There is too much weather variation from year to year in the amount of sunlight my panels receive to estimate the actual rate of photon-induced degradation of the panels, and reduction in efficiency of the inverter. If I had several integrating light meters gathering real-time solar irradiation data, I could subtract out the weather and foliage variation to isolate the contribution of changes to the system, but I do not have that data available.
Based on the first year's worth of data, my self-consumption rate was 37% and that has remained surprisingly steady, despite the addition of more solar panels and a heat pump for home space heating. Over the full period, I am now at 38% self-consumption, with the remaining 62% of the panels' production sold to my electric utility and purchased back later. ToU rates encourage me to minimize daytime electricity use and thus self-consumption, so I continue to charge my car off-peak.
Over the life of the panels so far, generation has covered 71% of my household demand, or 81% excluding the electric car. But recently my air conditioner broke and needed replacement; I replaced it with a heat pump which now provides the majority of our home's heating and that has significantly increased our household demand. Over the past 12 months, the solar panels are only providing 54% of household demand, or 59% excluding the EV.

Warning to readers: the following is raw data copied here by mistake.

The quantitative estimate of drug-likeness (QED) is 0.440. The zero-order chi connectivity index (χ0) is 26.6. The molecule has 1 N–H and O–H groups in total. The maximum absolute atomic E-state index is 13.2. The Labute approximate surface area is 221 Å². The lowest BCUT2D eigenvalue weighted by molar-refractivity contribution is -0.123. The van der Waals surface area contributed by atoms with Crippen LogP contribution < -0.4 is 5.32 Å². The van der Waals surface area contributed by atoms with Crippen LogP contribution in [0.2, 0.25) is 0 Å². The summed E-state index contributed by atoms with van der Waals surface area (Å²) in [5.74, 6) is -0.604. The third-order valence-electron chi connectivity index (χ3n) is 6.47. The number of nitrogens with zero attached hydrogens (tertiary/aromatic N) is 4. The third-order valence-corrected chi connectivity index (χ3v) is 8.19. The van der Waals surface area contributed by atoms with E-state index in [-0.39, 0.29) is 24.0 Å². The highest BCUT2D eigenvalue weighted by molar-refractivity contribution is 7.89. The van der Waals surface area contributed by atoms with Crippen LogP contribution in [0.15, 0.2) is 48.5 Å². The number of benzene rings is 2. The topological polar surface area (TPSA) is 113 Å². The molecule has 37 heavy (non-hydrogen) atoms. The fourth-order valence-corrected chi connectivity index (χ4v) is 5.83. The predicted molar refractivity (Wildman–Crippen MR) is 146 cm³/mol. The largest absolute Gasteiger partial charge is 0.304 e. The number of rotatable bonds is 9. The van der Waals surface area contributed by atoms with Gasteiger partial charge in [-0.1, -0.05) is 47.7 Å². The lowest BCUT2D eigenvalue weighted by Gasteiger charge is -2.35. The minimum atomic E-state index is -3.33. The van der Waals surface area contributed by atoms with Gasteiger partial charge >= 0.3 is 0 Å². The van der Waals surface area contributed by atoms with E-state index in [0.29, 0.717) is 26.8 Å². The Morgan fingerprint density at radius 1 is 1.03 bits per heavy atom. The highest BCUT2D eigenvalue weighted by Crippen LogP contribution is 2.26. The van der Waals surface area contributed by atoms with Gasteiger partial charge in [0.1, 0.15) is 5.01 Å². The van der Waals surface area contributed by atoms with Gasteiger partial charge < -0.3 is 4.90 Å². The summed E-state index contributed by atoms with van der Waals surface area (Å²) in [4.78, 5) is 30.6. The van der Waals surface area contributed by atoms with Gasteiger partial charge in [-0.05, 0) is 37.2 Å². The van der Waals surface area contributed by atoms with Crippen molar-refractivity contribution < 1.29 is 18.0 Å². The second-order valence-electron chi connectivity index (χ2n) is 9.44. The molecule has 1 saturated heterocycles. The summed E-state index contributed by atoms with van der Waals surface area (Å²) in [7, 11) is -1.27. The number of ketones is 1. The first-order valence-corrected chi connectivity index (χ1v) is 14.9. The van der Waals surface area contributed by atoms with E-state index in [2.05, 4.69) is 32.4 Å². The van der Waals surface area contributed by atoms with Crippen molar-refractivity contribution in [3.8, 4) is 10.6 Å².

What about batteries?
Still no, not yet. Battery prices have risen sharply in the past few years, offsetting some of the long-term price drop. The downward trajectory is expected to continue, but prices remain too high to be economically justifiable where I live.
My inverter has some spare capacity in one string, which theoretically would allow me to expand the system by about 25%, though I lack the roof space to accommodate those panels. Given the new heat pump demand, I will likely do one last expansion to add as much additional capacity as I can, probably in the 15-20% department, which might push up my yields as high as 2/3 of my total household consumption. That will be the end of the PV solar project, and it will go into maintenance mode which should consist of removing and replacing the panels when the roof needs to be replaced, and replacing the inverter when it dies in approximately 15 years.
There may be a brief update covering a second expansion; otherwise I anticipate a next update in 5-6 years when I hit 100MWh.